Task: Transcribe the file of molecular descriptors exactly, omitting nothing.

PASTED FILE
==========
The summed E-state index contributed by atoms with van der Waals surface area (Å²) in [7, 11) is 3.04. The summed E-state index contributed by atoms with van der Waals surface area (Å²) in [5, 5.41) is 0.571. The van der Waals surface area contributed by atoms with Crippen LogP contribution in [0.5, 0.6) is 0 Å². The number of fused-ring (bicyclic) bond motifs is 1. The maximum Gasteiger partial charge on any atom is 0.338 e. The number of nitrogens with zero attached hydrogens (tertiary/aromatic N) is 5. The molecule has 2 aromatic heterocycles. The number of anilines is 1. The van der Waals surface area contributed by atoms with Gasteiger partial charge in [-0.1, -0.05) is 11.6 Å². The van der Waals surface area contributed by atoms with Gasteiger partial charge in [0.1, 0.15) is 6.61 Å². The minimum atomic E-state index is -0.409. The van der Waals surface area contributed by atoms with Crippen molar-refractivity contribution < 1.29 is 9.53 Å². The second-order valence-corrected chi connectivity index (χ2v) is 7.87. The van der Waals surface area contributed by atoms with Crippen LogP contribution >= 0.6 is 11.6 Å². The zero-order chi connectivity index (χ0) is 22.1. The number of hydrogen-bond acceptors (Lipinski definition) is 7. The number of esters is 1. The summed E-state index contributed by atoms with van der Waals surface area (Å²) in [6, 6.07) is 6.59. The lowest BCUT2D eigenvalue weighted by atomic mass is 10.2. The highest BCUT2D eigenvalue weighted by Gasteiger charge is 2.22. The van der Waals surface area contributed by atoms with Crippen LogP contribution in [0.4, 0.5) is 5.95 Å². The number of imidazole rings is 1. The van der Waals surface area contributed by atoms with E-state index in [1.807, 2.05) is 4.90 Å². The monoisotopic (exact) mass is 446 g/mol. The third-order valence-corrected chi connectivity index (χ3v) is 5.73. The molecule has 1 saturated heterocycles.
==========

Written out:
The summed E-state index contributed by atoms with van der Waals surface area (Å²) in [7, 11) is 3.04. The summed E-state index contributed by atoms with van der Waals surface area (Å²) in [5, 5.41) is 0.571. The van der Waals surface area contributed by atoms with Crippen LogP contribution in [0.5, 0.6) is 0 Å². The number of fused-ring (bicyclic) bond motifs is 1. The maximum Gasteiger partial charge on any atom is 0.338 e. The number of nitrogens with zero attached hydrogens (tertiary/aromatic N) is 5. The molecule has 2 aromatic heterocycles. The number of anilines is 1. The van der Waals surface area contributed by atoms with Gasteiger partial charge in [-0.1, -0.05) is 11.6 Å². The van der Waals surface area contributed by atoms with Gasteiger partial charge in [0.1, 0.15) is 6.61 Å². The minimum atomic E-state index is -0.409. The van der Waals surface area contributed by atoms with Crippen molar-refractivity contribution < 1.29 is 9.53 Å². The second-order valence-corrected chi connectivity index (χ2v) is 7.87. The van der Waals surface area contributed by atoms with Crippen LogP contribution >= 0.6 is 11.6 Å². The zero-order chi connectivity index (χ0) is 22.1. The number of hydrogen-bond acceptors (Lipinski definition) is 7. The number of esters is 1. The summed E-state index contributed by atoms with van der Waals surface area (Å²) in [6, 6.07) is 6.59. The lowest BCUT2D eigenvalue weighted by atomic mass is 10.2. The highest BCUT2D eigenvalue weighted by Gasteiger charge is 2.22. The van der Waals surface area contributed by atoms with Crippen LogP contribution in [0.4, 0.5) is 5.95 Å². The number of imidazole rings is 1. The van der Waals surface area contributed by atoms with E-state index in [1.807, 2.05) is 4.90 Å². The monoisotopic (exact) mass is 446 g/mol. The third-order valence-corrected chi connectivity index (χ3v) is 5.73. The molecule has 1 saturated heterocycles.